A NEGLECTED historical landmark in Cirencester is soon become a vibrant part of the community.

The Roman Amphitheatre, based near Chesterton and only a ten minute walk from Cirencester town centre, has been sitting unused for years.

Built in the early 2nd century with a capacity of 8,000 people, it remains one of the largest Roman amphitheatres in Britain.

It was a prominent part of the Roman city of Corinium, now Cirencester, which was then the second largest and most important city in Britain, after London.

The amphitheatre is often referred to as “hard to find” but Cirencester Town Council plans to change that with a brand new masterplan.

A footpath will be created from the Corinium Museum, Querns Wood will be opened as a community woodland and an eco centre will be created for schools and community groups to use.

“The amphitheatre is a strategically important green space,”said town council chief executive Andrew Tubb.

“We’ve been working for quite a while now with various stake holders on this plan. We plan to have gateways into the complex connecting to the town as well as an education zone, adventure zone and discovery zone where visitors can explore spaces with archaeological importance.”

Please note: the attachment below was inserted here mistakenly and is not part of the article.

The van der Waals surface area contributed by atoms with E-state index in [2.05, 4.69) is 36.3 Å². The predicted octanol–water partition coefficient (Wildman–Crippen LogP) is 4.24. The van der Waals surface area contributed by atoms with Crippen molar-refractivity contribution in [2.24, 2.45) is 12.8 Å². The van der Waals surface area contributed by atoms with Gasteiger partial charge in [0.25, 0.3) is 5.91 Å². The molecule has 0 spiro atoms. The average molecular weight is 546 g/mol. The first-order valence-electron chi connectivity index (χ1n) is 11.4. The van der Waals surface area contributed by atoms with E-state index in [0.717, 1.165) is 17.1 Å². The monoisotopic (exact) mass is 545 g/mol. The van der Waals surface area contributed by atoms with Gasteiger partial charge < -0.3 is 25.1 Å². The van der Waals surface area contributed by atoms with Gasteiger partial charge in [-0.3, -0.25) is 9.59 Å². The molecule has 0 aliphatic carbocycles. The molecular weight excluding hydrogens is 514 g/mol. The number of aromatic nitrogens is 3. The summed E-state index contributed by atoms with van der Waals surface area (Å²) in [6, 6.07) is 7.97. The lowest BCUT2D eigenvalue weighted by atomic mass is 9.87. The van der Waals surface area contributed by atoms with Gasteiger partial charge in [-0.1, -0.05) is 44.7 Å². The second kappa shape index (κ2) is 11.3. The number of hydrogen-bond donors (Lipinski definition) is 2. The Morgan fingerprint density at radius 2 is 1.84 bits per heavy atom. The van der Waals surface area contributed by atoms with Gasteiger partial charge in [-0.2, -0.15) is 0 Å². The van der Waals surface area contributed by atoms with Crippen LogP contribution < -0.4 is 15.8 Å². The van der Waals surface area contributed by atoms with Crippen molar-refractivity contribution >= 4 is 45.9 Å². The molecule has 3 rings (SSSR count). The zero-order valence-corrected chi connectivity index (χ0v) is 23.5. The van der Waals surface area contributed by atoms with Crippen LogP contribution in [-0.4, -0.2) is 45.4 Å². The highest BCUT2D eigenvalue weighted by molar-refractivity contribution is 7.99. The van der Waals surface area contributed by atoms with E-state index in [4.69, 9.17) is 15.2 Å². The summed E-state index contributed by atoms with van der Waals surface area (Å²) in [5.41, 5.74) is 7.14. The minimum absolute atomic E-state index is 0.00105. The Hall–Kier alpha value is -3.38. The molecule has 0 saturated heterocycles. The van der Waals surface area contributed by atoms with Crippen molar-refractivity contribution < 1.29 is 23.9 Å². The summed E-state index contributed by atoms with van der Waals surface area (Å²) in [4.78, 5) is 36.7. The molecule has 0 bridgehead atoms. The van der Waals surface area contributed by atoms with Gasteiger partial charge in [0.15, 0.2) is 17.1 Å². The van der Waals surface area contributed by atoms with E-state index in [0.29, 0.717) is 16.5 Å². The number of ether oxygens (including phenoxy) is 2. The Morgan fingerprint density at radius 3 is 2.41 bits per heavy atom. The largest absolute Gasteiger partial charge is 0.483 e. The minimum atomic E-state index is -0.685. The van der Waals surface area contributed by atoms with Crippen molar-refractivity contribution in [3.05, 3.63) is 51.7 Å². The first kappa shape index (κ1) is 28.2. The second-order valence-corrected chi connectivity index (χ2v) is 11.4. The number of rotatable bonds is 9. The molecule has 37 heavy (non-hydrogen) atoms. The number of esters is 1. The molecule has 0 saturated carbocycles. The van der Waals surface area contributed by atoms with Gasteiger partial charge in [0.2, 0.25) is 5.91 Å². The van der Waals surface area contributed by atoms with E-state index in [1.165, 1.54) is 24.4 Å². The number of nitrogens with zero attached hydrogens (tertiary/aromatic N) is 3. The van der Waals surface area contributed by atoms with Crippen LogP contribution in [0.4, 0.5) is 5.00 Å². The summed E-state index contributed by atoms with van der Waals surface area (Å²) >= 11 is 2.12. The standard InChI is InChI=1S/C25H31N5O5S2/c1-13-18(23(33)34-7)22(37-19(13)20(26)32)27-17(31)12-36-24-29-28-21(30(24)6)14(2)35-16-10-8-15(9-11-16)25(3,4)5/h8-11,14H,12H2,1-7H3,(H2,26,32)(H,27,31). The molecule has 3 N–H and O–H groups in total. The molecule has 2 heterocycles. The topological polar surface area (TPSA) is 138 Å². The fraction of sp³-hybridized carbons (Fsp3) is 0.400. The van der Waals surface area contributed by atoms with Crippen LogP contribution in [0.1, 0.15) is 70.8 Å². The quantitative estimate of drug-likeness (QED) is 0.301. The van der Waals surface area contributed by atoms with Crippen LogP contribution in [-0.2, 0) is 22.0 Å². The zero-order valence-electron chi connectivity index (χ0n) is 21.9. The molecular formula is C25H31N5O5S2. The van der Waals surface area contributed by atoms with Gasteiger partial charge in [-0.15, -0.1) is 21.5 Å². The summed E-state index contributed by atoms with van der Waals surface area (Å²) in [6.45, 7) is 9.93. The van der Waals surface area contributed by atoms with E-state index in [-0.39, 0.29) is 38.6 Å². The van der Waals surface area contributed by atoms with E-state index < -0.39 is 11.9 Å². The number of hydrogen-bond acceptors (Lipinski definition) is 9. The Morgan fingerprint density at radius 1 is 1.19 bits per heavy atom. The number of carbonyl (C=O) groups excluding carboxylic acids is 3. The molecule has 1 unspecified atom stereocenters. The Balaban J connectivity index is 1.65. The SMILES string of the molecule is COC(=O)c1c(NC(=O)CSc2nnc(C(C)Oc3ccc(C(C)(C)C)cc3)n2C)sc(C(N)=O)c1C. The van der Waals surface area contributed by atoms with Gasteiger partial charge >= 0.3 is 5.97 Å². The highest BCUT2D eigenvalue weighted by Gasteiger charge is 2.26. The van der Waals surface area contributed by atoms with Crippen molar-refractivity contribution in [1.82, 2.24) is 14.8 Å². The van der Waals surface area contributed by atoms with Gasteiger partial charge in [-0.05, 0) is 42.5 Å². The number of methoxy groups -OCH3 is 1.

“We’re coming back in July with the final draft but need to make a timeline for delivery, costings and more information on funding.”

The project masterplan also includes creating an event space at the Amphitheatre, temporary event parking, a new and appealing entrance to the complex, and opening up the nearby Querns Wood for volunteering opportunities.

The Whereat Trail, named after former Cirencester mayor Norman Whereat, will be built as a pedestrian route from the Corinium Museum to the Amphitheatre complex to make the area easier to find.